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Report: Wisconsin’s debt is lowest in at least 25 years

Adjusted for inflation, the state's debt level is the lowest it's been in a quarter century

The Wisconsin State Capitol
Joe Tarr/WPR

The state of Wisconsin’s debt has continued to fall from its height during the Great Recession, and when adjusted for inflation is lower than at any point in at least 25 years. That’s according to a new report from the Wisconsin Policy Forum. 

The reduction in debt could allow the state to borrow money to fund infrastructure projects like roads, bridges and buildings. It also helps the state improve its credit rating so it can borrow at lower interest rates. 

“That’s a really positive thing for everybody that relies on the state to serve them in one way or another,” said Jason Stein, the forum’s research director. 

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“In an environment where the markets are giving us higher interest rates, that’s an advantage to the state to be able to shade that down a little bit and get some savings for taxpayers,” he continued.  

As of December 2023, the state had $11.14 billion in total outstanding debt, according to a state Department of Administration report. That’s down 2.6 percent, or more than $296.3 million, from the prior year before adjusting for inflation. 

“On an inflation-adjusted basis, that represents the lowest debt level for the state in at least a quarter-century,” the report states. 

The share of the state’s main tax revenue going to debt payments fell below 2.7 percent in both 2021 and 2022, its smallest share since 1984 excluding years when the state skipped making debt payments because of budget challenges. The state has long sought to keep annual debt payments lower than 4 percent.

General Fund Reserves at record high, but likely to fall 

The state’s general fund balance reached a record high of $6.7 billion by June 2023. That was an increase of nearly $2 billion, or 42 percent, over the year prior. The current balance equates to $1,133 per Wisconsin resident, according to the report. 

“All through the aughts, when I started following the state’s finances, the state would have only enough room in its budget or reserves to cover its operations for like two, three days,” Stein said. “It’s not a good place to be for a household to only have enough money to cover its expenses for the next two and a half days. And it’s not a good place for the state government to be either.”

In contrast to those lean years, as of last summer, the state “was clearly in its best shape in decades,” the report states. Last June, Wisconsin had almost two-and-a-half times more cash and other liquid assets than it had short term bills and other obligations due within 60 days. 

The report warns that while the state’s current finances are “notable and encouraging,” this may “turn out to be a high point that will not be repeated in the near future.” 

Federal pandemic relief funds that boosted state and local governments will run out this year. Lawmakers and Democratic Gov. Tony Evers also drew on the surplus to cut property and income taxes and increase spending. 

By the end of June, the Legislative Fiscal Bureau projects the state’s general fund will spend nearly $3.3 billion more than it takes in from taxes and fees. Future years are projected to have a smaller drop in the fund balance.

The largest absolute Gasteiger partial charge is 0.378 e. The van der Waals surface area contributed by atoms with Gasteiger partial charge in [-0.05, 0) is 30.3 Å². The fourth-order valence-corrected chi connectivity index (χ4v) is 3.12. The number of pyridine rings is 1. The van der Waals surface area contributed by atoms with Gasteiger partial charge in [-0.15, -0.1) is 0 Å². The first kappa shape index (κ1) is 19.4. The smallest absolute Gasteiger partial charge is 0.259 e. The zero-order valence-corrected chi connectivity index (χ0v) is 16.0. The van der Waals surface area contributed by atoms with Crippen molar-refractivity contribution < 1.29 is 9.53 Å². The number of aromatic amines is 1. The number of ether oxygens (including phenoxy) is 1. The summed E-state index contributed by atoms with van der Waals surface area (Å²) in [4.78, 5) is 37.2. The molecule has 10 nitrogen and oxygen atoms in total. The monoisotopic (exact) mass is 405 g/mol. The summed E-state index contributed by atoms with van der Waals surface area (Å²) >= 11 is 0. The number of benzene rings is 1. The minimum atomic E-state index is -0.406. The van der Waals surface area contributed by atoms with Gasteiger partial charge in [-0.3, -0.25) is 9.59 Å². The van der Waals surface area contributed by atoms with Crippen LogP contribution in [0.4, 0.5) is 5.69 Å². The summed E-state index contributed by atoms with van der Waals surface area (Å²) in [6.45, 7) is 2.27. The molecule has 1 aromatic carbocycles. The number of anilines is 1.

“Still, while most observers agree that the state’s surplus grew too large during the pandemic and needed to be reduced, the effect of these decisions will be to weaken the state’s overall fiscal strength,” the report concludes. “As a result, in future years it is unlikely to match its performance on several of the fiscal metrics used in this report, particularly those that measure its short-term financial health.” 

Transportation debt, unemployment fund are areas of concern 

The share of state transportation fund revenues going to debt payments climbed from 7 percent in 2002 to 18.9 percent in 2019. The state projects that share to fall to 16.2 percent by 2025, due to increases in vehicle registration and other fees, as well as a decrease in new transportation borrowing. 

“Going forward, transportation debt will likely remain an ongoing concern for Wisconsin unless lawmakers and Gov. Tony Evers identify additional revenues for the transportation fund, make the general fund transfers permanent, or sharply scale back road projects,” the report says. “None of these options are politically appealing, making this an issue to watch in the next state budget.” 

The state’s unemployment fund was just over $2 billion as of June 2019. Pandemic jobless claims wiped out $871.5 million of that by June 2021. The fund regained much of its losses by June 2023, and stood at nearly $1.7 billion. 

That’s not enough to qualify for interest-free federal loans to support unemployment benefit payments should the unemployment fund become depleted during an economic downturn. In order to qualify for those loans, the state would have to be able to cover one year of benefits at a rate equal to the average of the three highest claims years within the past two decades. 

Under that formula, the state is estimated to be able to pay unemployment benefits for just over seven-and-a-half months. The fund would need to grow by nearly $940 million in order to qualify for interest-free loans.  

“You know, 15 years ago in 2009, we would’ve loved for that to be the biggest problem that we had. These are problems that can be fixed,” Stein said. “There just needs to be the political will and the time and effort put in to do it.”